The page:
17th Sunday of the Year (b)
Sunday 29th July: Seventeenth Sunday of the Year. (B)
Who are we in the eyes of God ? What can God do for us ? After all, we are no more than little people in a vast world. Today’s Liturgy shows us that God can do a great deal through us and with the little we have to offer. If we put our time and talents at his disposal, he can turn them into blessings for many.
The first reading is from the second Book of Kings. In a time of famine, the prophet Elisha orders bread destined for a religious offering to be given to the hungry poor. As there is not enough, God sees to it that there is more than sufficient to satisfy everyone.
The second reading is from the Letter to the Ephesians. Paul encourages the Christian community to be one and avoid disputes and factions.
The Gospel, from St. John’s Gospel, presents Jesus revealing himself to us as the giver of bread to the hungry. He will use this sign later to reveal himself as the bread of life in the eucharist.
Monday 30th July: Monday of the 17th week of the year.
Jeremiah was uncomfortable in his role as a prophet. In spite of this and because of the promise he had made to God. Today we hear part of a prayer, on behalf of the people, begging God to come and rescue them.
In the Gospel, Jesus explains the parable of the good seeds and the weeds. In nature they grow together until they are harvested and then separated. Judgement day will see good and evil people separated.
Tuesday 31st July: Memorial of St. Ignatius Loyola.
He was born in 1491 in Spain. He chose a military career initially. While convalescing after being seriously wounded, he read the lives of the saints and the Life of Christ. As a result and after much reflection, he was converted to a life of holiness. He began his studies for the priesthood and was eventually ordained in 1538 after much studying and also suspicion from Church authorities. He gathered around him a small number of like-minded dedicated men, including the future St. Francis Xavier, from which were formed the Society of Jesus, the Jesuits, who put themselves directly under the Pope’s authority, ready to go anywhere and undertake any work asked of them by the Pope. He died in 1556.
Wednesday 1st August: Memorial of St. Alphonsus Ligouri.
He was born in 1696 near Naples, becoming a very successful lawyer. He had gained doctorates in both civil and canon law by the time he was 17. He gave up the practice of the law in order to become a priest and was ordained in 1726. He is the founder of the Congregation of the Most Holy Redeemer (the Redemptorists), whose main work is the preaching of missions and retreats. He himself was a very popular preacher. He became a Bishop in 1762 and gave himself totally to the service of his diocese before going back to his order and dying in 1787 at the age of 91.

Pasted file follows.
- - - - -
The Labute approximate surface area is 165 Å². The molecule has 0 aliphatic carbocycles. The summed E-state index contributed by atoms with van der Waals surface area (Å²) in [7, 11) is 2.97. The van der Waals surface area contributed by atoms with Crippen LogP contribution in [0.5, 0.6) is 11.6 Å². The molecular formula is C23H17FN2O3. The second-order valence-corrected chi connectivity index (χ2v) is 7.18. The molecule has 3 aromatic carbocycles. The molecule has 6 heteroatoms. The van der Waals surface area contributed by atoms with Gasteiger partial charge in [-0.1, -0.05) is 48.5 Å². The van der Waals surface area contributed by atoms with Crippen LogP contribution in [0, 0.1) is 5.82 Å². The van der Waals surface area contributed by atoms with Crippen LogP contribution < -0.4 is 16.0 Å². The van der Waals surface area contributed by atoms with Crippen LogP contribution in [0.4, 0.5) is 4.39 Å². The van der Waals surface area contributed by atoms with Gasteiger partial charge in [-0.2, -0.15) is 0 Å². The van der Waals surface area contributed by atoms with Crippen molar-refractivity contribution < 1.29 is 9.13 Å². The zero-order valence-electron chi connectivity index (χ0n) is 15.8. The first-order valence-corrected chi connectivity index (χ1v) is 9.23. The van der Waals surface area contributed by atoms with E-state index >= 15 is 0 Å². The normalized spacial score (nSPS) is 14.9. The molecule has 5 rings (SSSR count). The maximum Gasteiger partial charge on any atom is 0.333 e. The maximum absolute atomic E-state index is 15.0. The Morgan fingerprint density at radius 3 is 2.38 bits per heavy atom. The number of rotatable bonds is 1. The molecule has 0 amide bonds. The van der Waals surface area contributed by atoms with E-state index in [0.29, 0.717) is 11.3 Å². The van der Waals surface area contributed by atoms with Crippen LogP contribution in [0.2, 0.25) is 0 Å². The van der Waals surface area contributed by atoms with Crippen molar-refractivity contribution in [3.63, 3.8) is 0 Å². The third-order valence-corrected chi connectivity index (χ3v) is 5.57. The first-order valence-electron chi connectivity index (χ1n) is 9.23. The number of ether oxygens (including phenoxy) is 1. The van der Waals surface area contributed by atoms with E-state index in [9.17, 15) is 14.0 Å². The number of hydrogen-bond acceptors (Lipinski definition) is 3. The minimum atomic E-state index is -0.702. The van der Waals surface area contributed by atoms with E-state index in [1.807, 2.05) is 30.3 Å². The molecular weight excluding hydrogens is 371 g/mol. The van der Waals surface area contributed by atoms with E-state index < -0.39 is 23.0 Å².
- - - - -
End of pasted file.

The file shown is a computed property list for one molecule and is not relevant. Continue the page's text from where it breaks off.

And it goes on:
Thursday 2nd August: Thursday of the 17th week of the year.
Jeremiah loved his people. He really wants them to return to God and he wants to do all he can to help them do this. He uses one of his many life experiences and stories to try and do this comparing the people with clay being moulded God into the kind of people he wants them to be.
The parable we hear today is the parable of the fisherman’s net. All sorts of fish are caught, good and bad alike. Later these will be sorted. It is the same with people. The wicked, those who refuse to accept Jesus will in time be cast out.
Friday 3rd August: Friday of the 17th week of the year.
Jeremiah faces a major challenge today. The official prophets, paid to give good news all the time at court, do not like what he is saying and begin plotting to discredit him and bring him down. He is thrown out of the court and the temple.
Jesus is alsochallenged. He is not accepted because of his background and where he comes from. This stops him from working amongst his own people.
Saturday 4th August: Memorial of St. John Vianney.
This saintly man is regarded by most as the patron saint of priests who work in parishes. He was born of poor parents near Lyon in 1786. He received very little formal education. He eventually began his studies for the priesthood but found Latin very difficult. He persisted and was ordained in 1815. He was given charge of the obscure and somewhat backward parish of Ars where he remained for 42 years. However, in a short space of time, by his own personal witness and commitment, he had completely changed the whole moral and spiritual life of that small community. His fame spread and people came from all over France especially to go to confession. He died in 1859 and was canonised in 1925.
We give you thanks, loving Father,
For giving us Jesus your son
As our food on the road to you and one another.
Give us the will and the strength
To bring to a hungry world food
And a fair share in the riches of the earth.
Help us also to break the bread
Of dignity and hope for all.
We ask this through Christ our Lord.